As an institution, Princeton has not shied away from complicated facets of its history. Last month saw the culmination of the Princeton & Slavery Project, a multi-year endeavor through research and reckoning. Yet, despite the University’s rigorous efforts, the proverbial stone of Firestone remains unturned.

Correspondence from the tenure of former president Robert Goheen ’40 illuminates the intimate relationship that the University enjoyed with the Firestones, who contributed to many projects beyond Firestone Library. Goheen and his associates sent internal memoranda, now housed at the Mudd Library, describing cordial lunches at the Firestone headquarters in Akron. In September 1968, Ray Firestone hosted the University’s director of corporate relations, David Probst, for five days at Harbel, where, ironically, Probst suggested the Firestones finance a professorship in African studies. Goheen submitted a full-scale proposal for a Program in African Studies two years later. The Firestone contributions committee promptly rejected the idea.


To help finance the library and its subsequent expansion, the Firestones transferred common stock of the Firestone Tire and Rubber Company to the University. The University, therefore, came to own a stake in the company. Daniel Day, assistant vice president for communications, could not confirm whether the University still holds stock in Firestone (now publicly traded as Bridgestone), in accordance with University policy. Nonetheless, this fact should give us pause. Liberian labor not only enriched the Firestones, but also directly benefited our institution.

As we proceed, we should not take the Firestones out of their historical context. Harvey Firestone Sr. built Harbel before landmark workers’ rights legislation came into effect. He saw himself as a man of progress, declaring to a journalist that he was the first employer to introduce the U.S. working day to Africa. With that said, we also should not use “those were different times” as an excuse for overlooking the unpleasant underside of the Firestone plantation.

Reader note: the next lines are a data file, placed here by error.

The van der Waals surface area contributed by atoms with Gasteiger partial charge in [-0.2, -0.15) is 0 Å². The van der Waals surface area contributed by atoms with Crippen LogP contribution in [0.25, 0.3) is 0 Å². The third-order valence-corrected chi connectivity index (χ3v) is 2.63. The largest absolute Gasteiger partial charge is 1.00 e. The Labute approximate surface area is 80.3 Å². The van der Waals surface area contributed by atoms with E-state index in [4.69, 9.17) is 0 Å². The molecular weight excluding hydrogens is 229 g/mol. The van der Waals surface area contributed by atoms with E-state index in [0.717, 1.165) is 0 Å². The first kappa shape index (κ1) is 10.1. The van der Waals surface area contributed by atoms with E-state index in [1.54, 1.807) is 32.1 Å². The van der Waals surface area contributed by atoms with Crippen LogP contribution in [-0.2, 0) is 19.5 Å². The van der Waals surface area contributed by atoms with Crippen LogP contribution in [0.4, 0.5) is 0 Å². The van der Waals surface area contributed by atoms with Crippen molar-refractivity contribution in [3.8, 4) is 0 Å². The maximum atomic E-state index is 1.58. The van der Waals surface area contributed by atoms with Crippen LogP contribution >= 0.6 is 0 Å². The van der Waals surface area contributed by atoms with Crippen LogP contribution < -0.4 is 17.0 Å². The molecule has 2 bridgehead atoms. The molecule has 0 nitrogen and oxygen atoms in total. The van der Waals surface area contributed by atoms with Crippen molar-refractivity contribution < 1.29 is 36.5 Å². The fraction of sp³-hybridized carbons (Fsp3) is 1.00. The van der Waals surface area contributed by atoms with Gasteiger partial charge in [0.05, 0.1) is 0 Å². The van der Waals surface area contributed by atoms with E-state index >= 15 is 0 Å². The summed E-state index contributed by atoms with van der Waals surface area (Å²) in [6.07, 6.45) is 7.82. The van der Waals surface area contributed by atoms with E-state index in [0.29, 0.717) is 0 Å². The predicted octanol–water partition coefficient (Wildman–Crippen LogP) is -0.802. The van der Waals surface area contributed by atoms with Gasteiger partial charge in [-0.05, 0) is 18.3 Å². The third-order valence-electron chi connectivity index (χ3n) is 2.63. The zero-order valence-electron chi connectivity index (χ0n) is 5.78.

As a community, we may decide that there are better uses of our scholarly attention than to retroactively evaluate the Firestone Tire and Rubber Company. Or, we may find the company’s conduct inexcusable, no matter when. In either case, the University must first investigate its historical links to the company. We cannot reach an educated and equitable decision until we know more fully how our institution profited from the Firestone plantation.

As he laid the cornerstone for Firestone Library on June 16, 1947, former University president Harold Dodds proclaimed that the moment represented “the meaning of our past and the responsibilities of our future.” He was right. Our beloved library safeguards innumerable records of the past, allowing us, as scholars, to learn the lessons of history. If we are to keep with the library’s highest aim, we must come to know the whole of our past. The legacy of Harvey Firestone is no exception.

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Jon Ort is a first-year from Highlands Ranch, Colo. He can be reached at